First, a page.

New York City's 59 community districts within its 5 boroughs show the incredible diversity of our city. Each district profile contains summary data on population characteristics and land area and use. Using 2010 Census information, these profiles are a great way to know your communities (age, ethnicity, household, income support, population changes), and each community board writes a needs statement at the beginning of the profile, talking about the particular needs and issues – traffic congestion and parking, affordable housing, schools, parks and recreation facilities, economic and retail development, and more. This statement provides a context for development and budget priorities.
There is one bound volume per borough available in the reference section of the Journalism Library, call number HT168.N3.
These profiles are also available online and for download in PDF format:
Compare to the Citywide Profile, and find much more at the Department of City Planning website. Go on, take a bite out of the big apple!
Looking for NYC Department of Health findings on inspections for rats? The Rat Information Portal, commonly known as RIP, has information searchable by property address, tax block and lot, or by selecting an area or property from a map. Information about inspections, violations, compliance, exterminations, and cleanups are available as far back as January 1, 2006.
For more information, email: RatPortal@health.nyc.gov.
How well are NYC’s agencies performing? Look to
Citywide Performance Reporting (CPR)
for a collection of performance measures from more than 40 city agencies. Search by agency or citywide theme to get performance measures data tables and pie charts. New data is added once a month.
Everything you wanted to know about NYC zoning but were afraid to ask! It’s all here in the Zoning Handbook, 2011 edition from the Department of City Planning – now at your fingertips in the Journalism Library, call number KFX2079 .A2 2011g.
What does FAR stand for? What is a restrictive declaration? What is a tax lot? In what forms would one see a Privately Owned Public Space? Get the answers to these and much more in the Zoning Handbook. With maps, data tables, information on special purpose districts, it’s great reference for all things pertaining to NYC zoning!
Is it possible for one address to be in Community District 09, Election District 91, Police Precinct 26, AND Congressional District 15???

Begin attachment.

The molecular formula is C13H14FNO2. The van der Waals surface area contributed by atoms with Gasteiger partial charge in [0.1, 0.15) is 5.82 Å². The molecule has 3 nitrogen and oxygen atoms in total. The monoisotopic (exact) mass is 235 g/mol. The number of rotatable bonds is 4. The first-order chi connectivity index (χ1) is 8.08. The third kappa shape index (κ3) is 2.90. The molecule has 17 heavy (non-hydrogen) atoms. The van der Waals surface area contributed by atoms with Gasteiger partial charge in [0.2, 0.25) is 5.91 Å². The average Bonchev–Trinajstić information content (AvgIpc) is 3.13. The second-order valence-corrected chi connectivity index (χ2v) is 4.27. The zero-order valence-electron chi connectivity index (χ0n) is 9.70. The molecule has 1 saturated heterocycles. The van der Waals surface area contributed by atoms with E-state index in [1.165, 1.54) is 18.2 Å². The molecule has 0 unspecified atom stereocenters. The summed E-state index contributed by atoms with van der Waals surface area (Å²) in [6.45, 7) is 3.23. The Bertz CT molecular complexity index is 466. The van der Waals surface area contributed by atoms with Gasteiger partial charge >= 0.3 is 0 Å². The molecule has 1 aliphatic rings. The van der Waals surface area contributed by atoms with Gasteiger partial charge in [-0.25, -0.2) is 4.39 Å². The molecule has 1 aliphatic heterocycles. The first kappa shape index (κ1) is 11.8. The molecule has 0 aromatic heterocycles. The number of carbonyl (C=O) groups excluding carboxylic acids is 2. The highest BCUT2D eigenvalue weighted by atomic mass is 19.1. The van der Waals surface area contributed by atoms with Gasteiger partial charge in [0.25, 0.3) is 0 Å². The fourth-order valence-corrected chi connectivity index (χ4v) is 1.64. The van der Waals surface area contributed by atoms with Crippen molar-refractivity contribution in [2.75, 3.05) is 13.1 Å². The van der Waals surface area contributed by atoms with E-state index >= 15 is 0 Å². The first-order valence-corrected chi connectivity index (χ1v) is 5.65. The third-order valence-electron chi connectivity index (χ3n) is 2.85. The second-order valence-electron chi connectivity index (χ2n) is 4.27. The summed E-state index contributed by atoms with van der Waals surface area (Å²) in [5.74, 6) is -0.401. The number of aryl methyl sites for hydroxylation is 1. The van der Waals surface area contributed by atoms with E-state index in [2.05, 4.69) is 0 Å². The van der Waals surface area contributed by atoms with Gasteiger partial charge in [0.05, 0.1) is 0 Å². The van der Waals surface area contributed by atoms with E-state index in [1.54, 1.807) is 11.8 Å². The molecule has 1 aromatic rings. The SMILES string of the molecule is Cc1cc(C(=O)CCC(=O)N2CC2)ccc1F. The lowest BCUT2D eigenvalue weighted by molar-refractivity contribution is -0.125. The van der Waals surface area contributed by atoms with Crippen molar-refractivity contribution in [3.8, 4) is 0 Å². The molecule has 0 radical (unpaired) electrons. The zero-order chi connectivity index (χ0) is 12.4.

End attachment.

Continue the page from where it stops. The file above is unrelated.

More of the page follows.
YES! And to help you make sense of the different city agency-drawn boundaries, use the Address Translator – Geographic Information by Address at the Department of City Planning. Type in the address to find Police Precinct, Election District, Community District, Census Tract/Block, School District, and more!
Looking for an organization chart for NYC? Click on the following link from NYC.gov –
Looking for a guide on finding statistical sources for New York City and State? Check out the General Statistical Sources: New York City and State research guide brought to you by Columbia’s Government Information Librarian!
New York and London:
Heading Back to the Top
This event, featuring a conversation between Mayors Michael Bloomberg of New York and Boris Johnson of London, is the kickoff for continuing discussion between these two cities. Participants will focus on major issues facing New York and London: the future of their financial sectors, the diversification of their economies, building and maintaining their capital plants, and expanding housing affordability.
Tuesday, September 15, 2009
8:30 a.m.-12:30 p.m.
Low Memorial Library | 535 West 116th Street
Columbia University in the City of New York
Registration will open at noon on Wednesday, September 9, 2009. To RSVP, or to find out more, please visit: www.worldleaders.columbia.edu
The Center for Rethinking Development
at the Manhattan Institute
The Center for Urban Innovation
at the Regional Plan Association
The School of International and Public Affairs
Global Mayors Forum
Columbia University World Leaders Forum